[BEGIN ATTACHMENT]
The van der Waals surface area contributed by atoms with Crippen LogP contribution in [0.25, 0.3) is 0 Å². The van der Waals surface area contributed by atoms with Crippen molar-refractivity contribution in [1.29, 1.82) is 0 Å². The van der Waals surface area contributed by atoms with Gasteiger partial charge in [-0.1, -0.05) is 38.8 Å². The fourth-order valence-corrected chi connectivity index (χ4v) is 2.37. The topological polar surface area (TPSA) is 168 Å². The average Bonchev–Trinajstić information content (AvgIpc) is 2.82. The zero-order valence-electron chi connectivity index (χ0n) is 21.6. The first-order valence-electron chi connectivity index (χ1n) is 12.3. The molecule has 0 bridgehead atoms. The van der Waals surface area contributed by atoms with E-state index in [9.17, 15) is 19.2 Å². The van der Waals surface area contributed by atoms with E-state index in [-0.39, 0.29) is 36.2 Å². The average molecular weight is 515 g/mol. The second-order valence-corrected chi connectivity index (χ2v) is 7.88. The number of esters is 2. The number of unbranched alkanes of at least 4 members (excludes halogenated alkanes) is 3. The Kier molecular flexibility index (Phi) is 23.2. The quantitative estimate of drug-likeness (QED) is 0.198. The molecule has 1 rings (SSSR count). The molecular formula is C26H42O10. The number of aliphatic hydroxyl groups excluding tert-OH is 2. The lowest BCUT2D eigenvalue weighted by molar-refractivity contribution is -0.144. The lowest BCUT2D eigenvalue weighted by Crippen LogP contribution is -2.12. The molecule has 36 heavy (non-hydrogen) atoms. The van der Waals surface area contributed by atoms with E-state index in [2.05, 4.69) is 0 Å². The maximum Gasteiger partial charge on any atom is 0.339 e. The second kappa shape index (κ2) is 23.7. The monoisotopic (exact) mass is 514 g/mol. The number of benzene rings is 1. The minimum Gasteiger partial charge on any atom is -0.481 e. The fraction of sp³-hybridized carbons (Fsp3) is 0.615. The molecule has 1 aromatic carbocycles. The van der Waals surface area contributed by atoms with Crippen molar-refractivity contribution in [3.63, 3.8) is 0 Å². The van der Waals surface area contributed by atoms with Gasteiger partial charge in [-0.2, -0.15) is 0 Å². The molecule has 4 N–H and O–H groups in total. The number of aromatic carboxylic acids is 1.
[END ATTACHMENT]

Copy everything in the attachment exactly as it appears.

The van der Waals surface area contributed by atoms with Crippen LogP contribution in [0.25, 0.3) is 0 Å². The van der Waals surface area contributed by atoms with Crippen molar-refractivity contribution in [1.29, 1.82) is 0 Å². The van der Waals surface area contributed by atoms with Gasteiger partial charge in [-0.1, -0.05) is 38.8 Å². The fourth-order valence-corrected chi connectivity index (χ4v) is 2.37. The topological polar surface area (TPSA) is 168 Å². The average Bonchev–Trinajstić information content (AvgIpc) is 2.82. The zero-order valence-electron chi connectivity index (χ0n) is 21.6. The first-order valence-electron chi connectivity index (χ1n) is 12.3. The molecule has 0 bridgehead atoms. The van der Waals surface area contributed by atoms with E-state index in [9.17, 15) is 19.2 Å². The van der Waals surface area contributed by atoms with E-state index in [-0.39, 0.29) is 36.2 Å². The average molecular weight is 515 g/mol. The second-order valence-corrected chi connectivity index (χ2v) is 7.88. The number of esters is 2. The number of unbranched alkanes of at least 4 members (excludes halogenated alkanes) is 3. The Kier molecular flexibility index (Phi) is 23.2. The quantitative estimate of drug-likeness (QED) is 0.198. The molecule has 1 rings (SSSR count). The molecular formula is C26H42O10. The number of aliphatic hydroxyl groups excluding tert-OH is 2. The lowest BCUT2D eigenvalue weighted by molar-refractivity contribution is -0.144. The lowest BCUT2D eigenvalue weighted by Crippen LogP contribution is -2.12. The molecule has 36 heavy (non-hydrogen) atoms. The van der Waals surface area contributed by atoms with E-state index in [2.05, 4.69) is 0 Å². The maximum Gasteiger partial charge on any atom is 0.339 e. The second kappa shape index (κ2) is 23.7. The monoisotopic (exact) mass is 514 g/mol. The number of benzene rings is 1. The minimum Gasteiger partial charge on any atom is -0.481 e. The fraction of sp³-hybridized carbons (Fsp3) is 0.615. The molecule has 1 aromatic carbocycles. The van der Waals surface area contributed by atoms with Crippen molar-refractivity contribution in [3.63, 3.8) is 0 Å². The van der Waals surface area contributed by atoms with Gasteiger partial charge in [-0.2, -0.15) is 0 Å². The molecule has 4 N–H and O–H groups in total. The number of aromatic carboxylic acids is 1.